By Thomas W. Banks and Ian Y. Liu, Finnegan
On Nov. 28, 2011, the University of Cambridge and Elan Corp.launched the Cambridge-Elan Center for Research Innovation and Drug Discovery.This came on the heels of several other pharma-academic alliances, includingEisai Co. Ltd. and Johns Hopkins University, Gilead Science and Yale School ofMedicine, Sanofi-Aventis and Columbia University, Sanofi-Aventis and HarvardUniversity, Sanofi-Aventis and the University of California San Francisco(UCSF), Pfizer and UCSF, Bayer Healthcare and UCSF and GlaxoSmithKline andHarvard University.
The goal of these collaborations is to bring together themost brilliant minds in industry and academia to discover a new wave ofpharmaceutical drugs. While exciting and promising, such collaborations havethe potential to spawn contentious disputes that can lead to costly litigationor arbitration.
Consider the following hypothetical. Pharmaceutical Company("Pharma") collaborates with Research Institute ("Institute") to develop a drug("Licensed Product"). The parties' agreement provides that Pharma paysInstitute a 1-percent royalty on sales of the Licensed Product if it is coveredby Institute's know-how, a 2-percent royalty if the Licensed Product is coveredby a patent co-owned by Institute and Pharma and a 3-percent royalty if theLicensed Product is covered by a patent solely-owned by Institute.
The agreement also provides that the party owning a patentapplication has the right to control its prosecution (the communications with thePatent Office regarding the patent application). Thus, Pharma and Institutejointly control prosecution of co-owned patent applications.
Institute hires a postdoctoral research assistant("Post-doc"), who agrees to assign his invention to Institute. Post-docdiscovers a new method of making a new family of chemical compounds, makes onecompound and leaves Institute for a permanent position. Post-doc's method andcompound are reported to Pharma in a weekly report.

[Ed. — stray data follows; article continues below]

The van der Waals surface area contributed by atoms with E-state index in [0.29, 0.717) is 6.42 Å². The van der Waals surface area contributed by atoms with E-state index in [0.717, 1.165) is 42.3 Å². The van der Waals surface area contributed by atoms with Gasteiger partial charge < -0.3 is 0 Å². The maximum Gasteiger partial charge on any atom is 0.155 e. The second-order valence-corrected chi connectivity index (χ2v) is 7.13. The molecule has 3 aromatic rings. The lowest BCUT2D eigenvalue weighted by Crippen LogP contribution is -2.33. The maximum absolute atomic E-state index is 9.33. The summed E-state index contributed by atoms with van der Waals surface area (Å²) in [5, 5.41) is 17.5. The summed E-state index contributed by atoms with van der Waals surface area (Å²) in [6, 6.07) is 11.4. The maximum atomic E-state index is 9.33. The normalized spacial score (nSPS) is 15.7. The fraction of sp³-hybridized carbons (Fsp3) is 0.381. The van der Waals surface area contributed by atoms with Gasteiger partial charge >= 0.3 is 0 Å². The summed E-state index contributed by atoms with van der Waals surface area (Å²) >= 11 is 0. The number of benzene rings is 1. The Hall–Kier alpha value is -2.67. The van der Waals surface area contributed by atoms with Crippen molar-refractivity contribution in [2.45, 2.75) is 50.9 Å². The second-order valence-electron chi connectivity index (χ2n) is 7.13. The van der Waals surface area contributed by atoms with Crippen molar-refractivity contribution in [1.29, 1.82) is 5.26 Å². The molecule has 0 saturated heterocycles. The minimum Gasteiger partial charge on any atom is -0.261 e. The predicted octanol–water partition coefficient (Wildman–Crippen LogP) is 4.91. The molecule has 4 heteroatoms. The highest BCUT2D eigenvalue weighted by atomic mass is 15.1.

Learning of Post-doc's method, a Pharma scientist("Scientist") makes a new compound using Post-doc's method. Scientist dulyreports his results to Pharma's patent department, triggering the followinganalysis:
To patent this new family of compounds, there are twocompeting options: (a) claim a broad genus of compounds that includes bothPost-doc's and Scientist's compounds, or (b) claim a narrower genus thatincludes only Scientist's compound.
Option (a), the broad genus, prevents others from making,using or selling any compound within the claimed genus. However, under option(a), Post-doc would be a co-inventor of the patent and, because Post-docassigned his rights to Institute, Institute would be a co-owner of the patent.Thus, Pharma and Institute would (1) share control of prosecuting the patentapplication(s) and (2) Pharma would pay Institute a 2-percent patent royaltyeven if only Scientist's compound makes it to the market.
Option (b), the narrow genus, provides several advantages toPharma. The narrower patent is more difficult for third parties to invalidate.Moreover, disclosing but not claiming Post-doc's method and compound in thepatent excludes others from using Scientist's compound but does not excludePharma from using Post-doc's compound. Under this option, Pharma is the soleowner with complete control of the patent application and pays Institute only a1-percent royalty if Scientist's compound makes it to the market.